“Our once great western Christian civilization is dying. If this matters to followers of Jesus Christ, then we must set aside our denominational differences and work together to strengthen the things that remain and reclaim what has been lost. Evangelicals and Catholics must stand together to re-establish that former Christian culture and moral consensus. We have the numbers and the organization but the question is this: Do we have the will to win this present spiritual battle for Jesus Christ against secularism? Will we prayerfully and cooperatively work toward a new Christian spiritual revival ― or will we choose to hunker down in our churches and denominationalisms and watch everything sink into the spiritual and moral abyss of a New Dark Age?” - Mark Davis Pickup

Wednesday, February 4, 2015


The Canadian Supreme Court is about to delivery its decision on
euthanasia and assisted suicide. I published on this blog a letter I wrote to the Chief Justice. A few weeks later I sent a second expanding on my plea not to strike down the nation's laws prohibiting assisted suicide and euthanasia. The text of that second letter is below.

There was no reply. I am informed the esteemed Chief Justice does not condescend to read letters from ordinary people. 

I may be one of the ignorant and dusty unwashed masses but I still care deeply about the future of my nation. I can not simply sit back when a major shift may occur to the social, legal, and medical landscape of Canada that sanctions the killing of vulnerable Canadians. 

The text of my second letter of last November is below. -- Mark


November 2014

Dear Chief Justice McLachlin:


I wrote to you last month appealing to Canada’s high court not to strike down Canada’s law on assisted suicide. A copy of that letter is attached. Please ensure the other Justices adjudicating the case of Kay Carter and the wider issue on Canada’s law against assisted suicide receive copies of that letter for consideration.

Euthanasia and assisted suicide lobbyists say Canada’s laws against assisted suicide are discriminatory against the incurably sick and disabled because they are denied the ability to commit suicide that able-bodied Canadians can do. That argument is deeply flawed. Just because someone can commit suicide does not mean they have a right to do it. There is no “right” to suicide in Canada. If there was a right to suicide, why would Canada’s Parliament UNANIMOUSLY support the idea of a National Suicide Prevention Strategy as they did in October 2012?

If the Supreme Court strikes down Canada’s law against assisted suicide or expresses support for assisted suicide for incurably ill and severely disabled Canadians (like me) what sort of message will that send to us? Parliament gives full support to suicide prevention for the healthy and able-bodied while the Supreme Court supports assisting the suicides of the sick and disabled? That is the message I will hear loud and clear. Public policies and laws do not exist in isolation; they must have continuity and consistency.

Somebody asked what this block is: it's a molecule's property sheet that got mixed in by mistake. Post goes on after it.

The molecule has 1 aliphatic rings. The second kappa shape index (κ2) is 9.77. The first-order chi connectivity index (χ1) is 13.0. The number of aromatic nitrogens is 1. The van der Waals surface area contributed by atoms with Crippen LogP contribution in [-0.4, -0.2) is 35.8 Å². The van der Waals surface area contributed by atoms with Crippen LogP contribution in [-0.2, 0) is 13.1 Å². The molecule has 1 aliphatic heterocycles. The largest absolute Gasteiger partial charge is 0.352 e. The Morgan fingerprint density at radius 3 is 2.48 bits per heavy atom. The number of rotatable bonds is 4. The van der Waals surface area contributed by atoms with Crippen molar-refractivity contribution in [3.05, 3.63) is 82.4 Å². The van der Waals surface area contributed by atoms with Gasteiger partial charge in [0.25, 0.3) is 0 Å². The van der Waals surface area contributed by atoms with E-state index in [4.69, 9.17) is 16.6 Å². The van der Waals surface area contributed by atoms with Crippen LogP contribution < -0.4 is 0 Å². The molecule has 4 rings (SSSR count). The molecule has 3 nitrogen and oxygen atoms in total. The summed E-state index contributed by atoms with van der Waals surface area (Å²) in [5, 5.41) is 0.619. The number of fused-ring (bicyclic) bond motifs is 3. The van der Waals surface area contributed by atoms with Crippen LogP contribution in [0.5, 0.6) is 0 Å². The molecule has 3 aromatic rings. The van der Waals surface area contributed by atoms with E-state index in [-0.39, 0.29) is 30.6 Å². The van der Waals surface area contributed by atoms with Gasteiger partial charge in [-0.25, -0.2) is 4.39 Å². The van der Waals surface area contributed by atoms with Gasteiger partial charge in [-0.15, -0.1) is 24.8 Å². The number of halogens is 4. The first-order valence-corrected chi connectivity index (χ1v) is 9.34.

Right to die proponents bolster their argument for assisted suicide by citing Section 7, Legal Rights, of the Canadian Charter of Rights and Freedoms: “Everyone has the right to life, liberty and security of the person and the right not to be deprived thereof except in accordance with the principles of fundamental justice.” The very section they cite for security of the person undermines their argument about a “right to die”. Section 7 begins by affirming and declaring the right to life: It says nothing about a right to death![1

As I mentioned in my last letter, pain management of the 21 Century is so advanced that people need not suffer and die in pain (see quote by palliative care specialist Dr. John Scott).

Advocates of assisted suicide say people should be able to decide the time and place of their own death. If that is true then the ‘right’ of autonomous self-determination applies equally to suicidal healthy and able-bodied people as to the sick and disabled. There is no place for a National Suicide Prevention strategy or suicide prevention programs because they impose on the “right to choose the time and place of one’s own death.” The suicidal able-bodied and physically healthy person can say their emotional pain is as bad (or worse) than my physical pain and who are we to say it’s not. They could be right.[2] They could ask for help killing themselves in fear they might botch their suicide, putting them in a worse position, and jeopardize their twisted interpretation of “security of the person.

In order for society to recognize one person’s perceived 'security of the person' the greater community’s proper sense of interdependence will suffer. This must not be, Madam Chief Justice. The Common Good must prevail.

                                                                                                     Believe me,                                                                                         dear Chief Justice,
                                                                                                     Yours Sincerely, 
                                                                                                   Mark Davis Pickup 

[1] Even the United Nation’s Universal Declaration of Human Rights, Article 3, declares firstly the Right to Life before the Right to security of the person. It says nothing about a right to death either – and with good reason. Without the Right to Life guaranteed, all other human rights become arbitrary and uncertain. Death is an eventuality not a right.
[2] I have suffered great physical pain and great emotional pain. It is my experience that emotional pain is worse than physical pain and more difficult to treat.

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